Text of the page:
Far-Right in Chatham Emergency Services, Part 2: Matthew Mayo

Update 12/12/2019: Matthew Mayo relocated to Reno, Nevada a few months ago.

This is the second of two articles on far-Right employees at Chatham Emergency Services, a not for profit company which provides Fire, Emergency Medical and Security services in Chatham County (in and near Savannah, Georgia). For our first article, see here.

Matthew Thomas Mayo, also known as Bodi Mayo, is a basic Emergency Medical Technician who has been employed with Chatham Emergency Services since May 2018. Prior to joining Chatham Emergency Services, Mayo worked as a fireman with Effingham County Fire & Rescue. Mayo is also a “gothi” (chieftain-priest) in the Asatru Folk Assembly (AFA), a whites-only heathen organization with deep ties to the broader white power movement. By “heathen”, we mean someone who worships the pre-Christian gods of Germanic Europe. Many heathens are not racist – but the AFA certainly is. The anti-extremist Southern Poverty Law Center has designated the AFA as a hate group for its “neo-Völkisch” ideology and extensive links to white nationalism. Matthew Mayo personally circulates far-Right propaganda on social media and networks with other white nationalists. Mayo even belongs to an online group called the White Nationalist Alliance, which is explicitly “in support of National Socialism and Hitler”.

Matthew Thomas Mayo in front of Asatru Folk Assembly flag

Mayo is a longstanding member of the AFA. According to a 2012 interview, Mayo became a member of the AFA “in the past year” and had been a heathen for many years before. In 2012, Mayo assumed the title of the AFA’s “Military Folkbuilder”, a liaison person for military members and veterans in the whites-only organization. The same interview states that Mayo had been a Marine in the early 1990s. At the time of writing, Mayo is not listed as an AFA “Folkbuilder” on the organization’s website and the AFA’s Military Program appears mostly inactive. Mayo still flaunts his affiliation with the Asatru Folk Assembly on his social media pages and remains active within the organization.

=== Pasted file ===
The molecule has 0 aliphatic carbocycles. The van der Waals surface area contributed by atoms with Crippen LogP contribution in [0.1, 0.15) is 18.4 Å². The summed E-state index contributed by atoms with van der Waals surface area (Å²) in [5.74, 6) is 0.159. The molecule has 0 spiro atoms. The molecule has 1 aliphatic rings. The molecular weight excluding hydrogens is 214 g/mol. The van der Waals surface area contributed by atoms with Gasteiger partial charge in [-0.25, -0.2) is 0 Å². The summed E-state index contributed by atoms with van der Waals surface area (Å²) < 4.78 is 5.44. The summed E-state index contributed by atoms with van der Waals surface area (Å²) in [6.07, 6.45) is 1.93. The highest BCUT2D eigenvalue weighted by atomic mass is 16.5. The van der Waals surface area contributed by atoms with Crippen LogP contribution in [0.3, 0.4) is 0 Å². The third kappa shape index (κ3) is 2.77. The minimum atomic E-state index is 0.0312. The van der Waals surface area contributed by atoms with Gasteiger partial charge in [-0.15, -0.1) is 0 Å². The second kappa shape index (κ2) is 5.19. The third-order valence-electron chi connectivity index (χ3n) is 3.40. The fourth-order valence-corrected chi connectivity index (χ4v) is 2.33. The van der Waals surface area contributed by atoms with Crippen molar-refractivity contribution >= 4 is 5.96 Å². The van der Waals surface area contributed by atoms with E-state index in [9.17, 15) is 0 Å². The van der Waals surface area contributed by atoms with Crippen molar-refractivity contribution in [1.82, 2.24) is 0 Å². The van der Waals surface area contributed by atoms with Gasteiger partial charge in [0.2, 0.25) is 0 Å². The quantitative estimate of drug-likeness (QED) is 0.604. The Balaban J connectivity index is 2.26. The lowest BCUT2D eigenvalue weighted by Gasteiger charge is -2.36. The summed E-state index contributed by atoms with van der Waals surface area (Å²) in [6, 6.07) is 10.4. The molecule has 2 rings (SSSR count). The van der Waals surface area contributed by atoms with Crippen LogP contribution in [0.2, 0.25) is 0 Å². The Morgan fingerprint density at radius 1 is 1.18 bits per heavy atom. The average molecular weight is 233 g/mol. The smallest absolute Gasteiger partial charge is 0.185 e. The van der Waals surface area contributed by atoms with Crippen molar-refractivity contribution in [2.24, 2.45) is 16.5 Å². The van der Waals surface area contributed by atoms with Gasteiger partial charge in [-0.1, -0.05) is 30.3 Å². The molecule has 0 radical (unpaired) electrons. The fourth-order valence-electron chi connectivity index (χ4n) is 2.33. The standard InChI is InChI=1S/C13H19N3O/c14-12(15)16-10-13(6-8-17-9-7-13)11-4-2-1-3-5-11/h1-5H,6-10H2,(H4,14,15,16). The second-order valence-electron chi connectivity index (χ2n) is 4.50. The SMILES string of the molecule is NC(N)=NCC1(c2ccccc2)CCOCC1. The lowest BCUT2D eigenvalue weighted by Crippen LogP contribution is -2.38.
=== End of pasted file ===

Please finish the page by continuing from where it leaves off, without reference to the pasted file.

Picture from 2016 AFA “Deep South” gathering includes Matthew Mayo in foreground; “Ravensblood Kindred” members Trent East, Karen Woodward, and Dalton Woodward; and (on right) AFA leader Matthew Flavel.

On social media, Mayo stays in touch with many AFA members, including Trent East as well as Dalton and Karen Woodward of the white nationalist “Ravensblood Kindred”, which we wrote about earlier this year. In addition, Matthew Mayo is connected to Robert Stamm, who was removed from his job as a Sergeant with the Virginia Capitol Police this April after anti-fascists revealed Stamm’s ties to the AFA. Mayo is also in communication with Matthew Flavel, the Alsherjargothi or main leader of the AFA. As leader, Flavel does not disguise his far-Right affiliations. For example, Flavel posed in a group photo with members of the white supremacist Rise Above Movement after a day of street-fighting in Berkeley, California. Matthew Mayo is online friends with members of other white power groups such as the League of the South and the Northwest Front. Mayo’s Facebook account follows pages for white nationalist projects such as Red Ice and the racist/Southern secessionist Identity Dixie/Rebel Yell.